usual fondness.

Impatient, and embarrassed as she was, it
seemed to her the breakfast would never end;
and she was in despair when her aunt asked for
her third, and her fourth cup of chocolate, and
when the dismissal of the table awaited old Cradock's
discussion of a replenished plate of fish,
from which he painfully and patiently abstracted
the bones. But all finite operations have their
period—the breakfast did end, the company rose,
and all left the parlour, one after another, save
the two Fletchers, Madam Winthrop, and our

Hope would have followed her aunt—any further
delay seemed insupportable, but Madam
Winthrop took her hand, and detained her.—
“Stay, my young friend,” she said, “I have an
important communication which could not be
suitably made till this moment.” She took a
sealed letter from her pocket. “Nay, Hope Leslie,
grow not so suddenly pale, no blame is attached
to thee—nor to thee, Mr. Everell Fletcher,
who art even more deeply concerned in this matter.
Both the Governor and myself have duly
weighed all the circumstances, and have most


Page 285
heartily approved of that which she hath done,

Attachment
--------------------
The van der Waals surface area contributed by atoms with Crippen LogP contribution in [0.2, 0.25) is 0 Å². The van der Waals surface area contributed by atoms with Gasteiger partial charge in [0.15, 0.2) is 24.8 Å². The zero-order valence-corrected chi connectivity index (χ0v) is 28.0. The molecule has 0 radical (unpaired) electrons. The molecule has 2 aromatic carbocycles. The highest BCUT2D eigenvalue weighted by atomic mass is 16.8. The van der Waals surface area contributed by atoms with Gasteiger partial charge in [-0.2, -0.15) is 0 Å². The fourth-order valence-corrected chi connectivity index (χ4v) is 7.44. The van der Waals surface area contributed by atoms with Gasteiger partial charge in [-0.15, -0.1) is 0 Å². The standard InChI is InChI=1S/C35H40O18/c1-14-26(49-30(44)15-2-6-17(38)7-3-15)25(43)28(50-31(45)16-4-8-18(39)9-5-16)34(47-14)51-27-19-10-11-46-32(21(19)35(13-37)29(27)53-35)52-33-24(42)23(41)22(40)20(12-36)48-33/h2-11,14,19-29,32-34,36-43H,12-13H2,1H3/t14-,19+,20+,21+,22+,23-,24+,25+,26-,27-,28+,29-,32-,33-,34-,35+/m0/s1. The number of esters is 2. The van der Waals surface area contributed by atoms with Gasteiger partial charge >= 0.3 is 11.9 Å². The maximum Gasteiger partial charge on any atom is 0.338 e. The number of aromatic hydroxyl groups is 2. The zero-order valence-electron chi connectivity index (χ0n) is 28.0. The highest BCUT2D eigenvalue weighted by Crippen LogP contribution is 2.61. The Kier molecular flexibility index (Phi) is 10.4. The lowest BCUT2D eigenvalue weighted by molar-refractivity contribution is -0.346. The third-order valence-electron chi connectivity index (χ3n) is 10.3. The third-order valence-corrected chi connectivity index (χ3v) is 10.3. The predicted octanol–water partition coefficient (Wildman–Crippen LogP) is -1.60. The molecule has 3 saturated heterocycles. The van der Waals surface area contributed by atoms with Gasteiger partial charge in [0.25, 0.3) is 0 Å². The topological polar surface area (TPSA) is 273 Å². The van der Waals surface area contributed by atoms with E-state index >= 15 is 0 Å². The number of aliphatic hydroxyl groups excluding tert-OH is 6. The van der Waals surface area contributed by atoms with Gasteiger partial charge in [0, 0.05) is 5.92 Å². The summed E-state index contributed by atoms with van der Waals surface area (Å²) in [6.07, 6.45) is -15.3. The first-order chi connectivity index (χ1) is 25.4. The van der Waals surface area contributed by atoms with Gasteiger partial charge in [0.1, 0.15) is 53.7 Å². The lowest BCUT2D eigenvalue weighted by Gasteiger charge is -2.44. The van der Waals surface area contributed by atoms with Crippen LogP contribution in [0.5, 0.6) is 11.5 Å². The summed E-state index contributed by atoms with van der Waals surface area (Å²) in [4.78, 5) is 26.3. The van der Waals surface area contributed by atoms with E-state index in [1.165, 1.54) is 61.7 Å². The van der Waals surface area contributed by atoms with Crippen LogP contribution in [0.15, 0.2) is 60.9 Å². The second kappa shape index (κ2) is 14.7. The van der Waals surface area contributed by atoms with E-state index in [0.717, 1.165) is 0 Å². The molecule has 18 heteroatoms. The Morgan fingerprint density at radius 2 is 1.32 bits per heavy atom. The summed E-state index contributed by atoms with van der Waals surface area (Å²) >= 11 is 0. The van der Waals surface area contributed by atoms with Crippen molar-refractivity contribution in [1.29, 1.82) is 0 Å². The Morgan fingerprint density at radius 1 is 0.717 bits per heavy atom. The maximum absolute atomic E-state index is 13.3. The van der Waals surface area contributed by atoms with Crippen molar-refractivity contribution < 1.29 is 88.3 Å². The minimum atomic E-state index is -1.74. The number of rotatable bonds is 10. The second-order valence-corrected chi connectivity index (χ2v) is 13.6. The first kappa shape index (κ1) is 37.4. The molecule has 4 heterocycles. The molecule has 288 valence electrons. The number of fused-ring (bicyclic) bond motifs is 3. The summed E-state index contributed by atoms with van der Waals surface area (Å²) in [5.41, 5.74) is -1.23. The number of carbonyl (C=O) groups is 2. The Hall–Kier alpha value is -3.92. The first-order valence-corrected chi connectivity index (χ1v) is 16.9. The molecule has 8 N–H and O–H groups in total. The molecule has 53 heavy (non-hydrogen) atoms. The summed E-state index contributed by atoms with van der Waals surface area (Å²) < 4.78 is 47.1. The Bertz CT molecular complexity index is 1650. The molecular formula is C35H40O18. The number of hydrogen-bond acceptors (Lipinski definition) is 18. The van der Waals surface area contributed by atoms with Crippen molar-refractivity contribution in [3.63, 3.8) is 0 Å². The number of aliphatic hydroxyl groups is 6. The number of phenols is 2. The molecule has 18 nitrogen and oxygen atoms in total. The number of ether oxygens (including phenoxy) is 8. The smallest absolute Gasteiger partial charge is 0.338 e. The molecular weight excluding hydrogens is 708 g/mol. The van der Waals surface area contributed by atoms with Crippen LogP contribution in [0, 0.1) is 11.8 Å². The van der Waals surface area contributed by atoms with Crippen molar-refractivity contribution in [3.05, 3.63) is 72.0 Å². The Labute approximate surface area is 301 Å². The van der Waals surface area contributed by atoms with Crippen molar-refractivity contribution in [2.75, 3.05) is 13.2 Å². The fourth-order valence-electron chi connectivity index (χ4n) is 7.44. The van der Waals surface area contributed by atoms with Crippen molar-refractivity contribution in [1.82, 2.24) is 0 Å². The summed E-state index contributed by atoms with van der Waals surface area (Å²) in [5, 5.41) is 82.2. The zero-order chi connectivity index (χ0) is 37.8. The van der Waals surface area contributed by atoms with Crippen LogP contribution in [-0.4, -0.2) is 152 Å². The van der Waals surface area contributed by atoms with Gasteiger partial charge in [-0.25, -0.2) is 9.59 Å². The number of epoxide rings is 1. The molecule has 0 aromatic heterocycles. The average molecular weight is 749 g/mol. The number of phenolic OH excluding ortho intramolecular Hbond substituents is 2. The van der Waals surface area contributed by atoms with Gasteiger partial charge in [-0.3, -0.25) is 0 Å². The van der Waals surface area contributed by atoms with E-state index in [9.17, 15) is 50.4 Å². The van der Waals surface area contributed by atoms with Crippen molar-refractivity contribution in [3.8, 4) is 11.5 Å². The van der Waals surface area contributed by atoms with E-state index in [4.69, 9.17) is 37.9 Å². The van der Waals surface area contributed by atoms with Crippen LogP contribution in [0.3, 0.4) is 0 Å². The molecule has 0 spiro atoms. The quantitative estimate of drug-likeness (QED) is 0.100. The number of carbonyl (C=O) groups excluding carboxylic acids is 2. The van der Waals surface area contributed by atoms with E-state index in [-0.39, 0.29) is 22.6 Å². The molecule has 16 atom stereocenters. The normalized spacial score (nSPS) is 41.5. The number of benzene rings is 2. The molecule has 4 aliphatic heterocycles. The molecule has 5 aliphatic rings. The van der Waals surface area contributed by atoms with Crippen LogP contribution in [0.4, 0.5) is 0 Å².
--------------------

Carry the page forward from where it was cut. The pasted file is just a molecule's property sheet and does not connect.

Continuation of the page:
who near and dear as she is to us in the flesh, is
still nearer and dearer by those precious gifts and
graces that do so far exalt her (I would offend
none present,) above all other maidens. Truly,
“if many do virtuously,” Esther “excelleth them

Hope was obliged to lean against the wall for
support. The elder Fletcher looked earnestly at
Madam Winthrop, as if he would have said—
“for Heaven's sake do not protract this scene.”
Perhaps she understood his glance—perhaps she
took counsel from her own womanly feelings.—
“This letter, my young friends,” she said, “is
addressed to you both, and it was my niece's
request that you should read it at the same

Madam Winthrop kindly withdrew. Everell
broke the seal, and both he and Hope, complying
faithfully with Miss Downing's injunction, read
together, to the very last word, the letter that follows:

To my dear and kind friends, Everell Fletcher
and Hope Leslie

“When you read these lines, the only bar to
your earthly happiness will be removed. With
the advice and consent of my honoured uncle and
aunt, I have taken passage in the “Lion,” which,
as you know, is on the eve of sailing for London.
With God's blessing on my present purposes, I


Page 286
shall remain there, with my father, till he has